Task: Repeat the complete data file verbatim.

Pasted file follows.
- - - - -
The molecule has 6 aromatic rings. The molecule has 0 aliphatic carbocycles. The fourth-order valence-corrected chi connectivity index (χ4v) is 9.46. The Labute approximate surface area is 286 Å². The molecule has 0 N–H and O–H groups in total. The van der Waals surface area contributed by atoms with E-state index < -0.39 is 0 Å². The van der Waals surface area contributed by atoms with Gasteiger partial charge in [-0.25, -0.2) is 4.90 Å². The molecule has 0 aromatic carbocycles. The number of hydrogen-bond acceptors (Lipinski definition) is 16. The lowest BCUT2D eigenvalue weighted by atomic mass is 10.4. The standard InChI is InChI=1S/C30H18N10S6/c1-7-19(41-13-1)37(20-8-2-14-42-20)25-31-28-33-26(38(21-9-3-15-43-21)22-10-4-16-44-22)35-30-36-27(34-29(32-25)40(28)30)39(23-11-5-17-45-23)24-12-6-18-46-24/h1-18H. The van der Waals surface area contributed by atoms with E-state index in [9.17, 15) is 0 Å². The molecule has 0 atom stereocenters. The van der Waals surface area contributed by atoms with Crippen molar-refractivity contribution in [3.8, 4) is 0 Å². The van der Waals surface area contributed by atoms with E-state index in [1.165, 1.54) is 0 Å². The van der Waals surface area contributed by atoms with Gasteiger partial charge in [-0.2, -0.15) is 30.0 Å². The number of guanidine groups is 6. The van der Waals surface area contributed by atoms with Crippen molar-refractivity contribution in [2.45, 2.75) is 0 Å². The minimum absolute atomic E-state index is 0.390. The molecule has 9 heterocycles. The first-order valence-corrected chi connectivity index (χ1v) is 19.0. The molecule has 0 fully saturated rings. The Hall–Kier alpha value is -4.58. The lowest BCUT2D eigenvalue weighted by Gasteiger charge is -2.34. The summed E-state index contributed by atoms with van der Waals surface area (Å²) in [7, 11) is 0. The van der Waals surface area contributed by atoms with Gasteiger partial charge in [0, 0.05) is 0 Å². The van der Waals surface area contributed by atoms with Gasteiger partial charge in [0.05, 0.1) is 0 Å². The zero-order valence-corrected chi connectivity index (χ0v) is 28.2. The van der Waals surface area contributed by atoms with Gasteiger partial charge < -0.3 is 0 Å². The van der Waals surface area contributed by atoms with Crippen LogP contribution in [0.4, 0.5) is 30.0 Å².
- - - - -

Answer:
The molecule has 6 aromatic rings. The molecule has 0 aliphatic carbocycles. The fourth-order valence-corrected chi connectivity index (χ4v) is 9.46. The Labute approximate surface area is 286 Å². The molecule has 0 N–H and O–H groups in total. The van der Waals surface area contributed by atoms with E-state index < -0.39 is 0 Å². The van der Waals surface area contributed by atoms with Gasteiger partial charge in [-0.25, -0.2) is 4.90 Å². The molecule has 0 aromatic carbocycles. The number of hydrogen-bond acceptors (Lipinski definition) is 16. The lowest BCUT2D eigenvalue weighted by atomic mass is 10.4. The standard InChI is InChI=1S/C30H18N10S6/c1-7-19(41-13-1)37(20-8-2-14-42-20)25-31-28-33-26(38(21-9-3-15-43-21)22-10-4-16-44-22)35-30-36-27(34-29(32-25)40(28)30)39(23-11-5-17-45-23)24-12-6-18-46-24/h1-18H. The van der Waals surface area contributed by atoms with E-state index in [9.17, 15) is 0 Å². The molecule has 0 atom stereocenters. The van der Waals surface area contributed by atoms with Crippen molar-refractivity contribution in [3.8, 4) is 0 Å². The van der Waals surface area contributed by atoms with E-state index in [1.165, 1.54) is 0 Å². The van der Waals surface area contributed by atoms with Gasteiger partial charge in [-0.2, -0.15) is 30.0 Å². The number of guanidine groups is 6. The van der Waals surface area contributed by atoms with Crippen molar-refractivity contribution in [2.45, 2.75) is 0 Å². The minimum absolute atomic E-state index is 0.390. The molecule has 9 heterocycles. The first-order valence-corrected chi connectivity index (χ1v) is 19.0. The molecule has 0 fully saturated rings. The Hall–Kier alpha value is -4.58. The lowest BCUT2D eigenvalue weighted by Gasteiger charge is -2.34. The summed E-state index contributed by atoms with van der Waals surface area (Å²) in [7, 11) is 0. The van der Waals surface area contributed by atoms with Gasteiger partial charge in [0, 0.05) is 0 Å². The van der Waals surface area contributed by atoms with Gasteiger partial charge in [0.05, 0.1) is 0 Å². The zero-order valence-corrected chi connectivity index (χ0v) is 28.2. The van der Waals surface area contributed by atoms with Gasteiger partial charge < -0.3 is 0 Å². The van der Waals surface area contributed by atoms with Crippen LogP contribution in [0.4, 0.5) is 30.0 Å².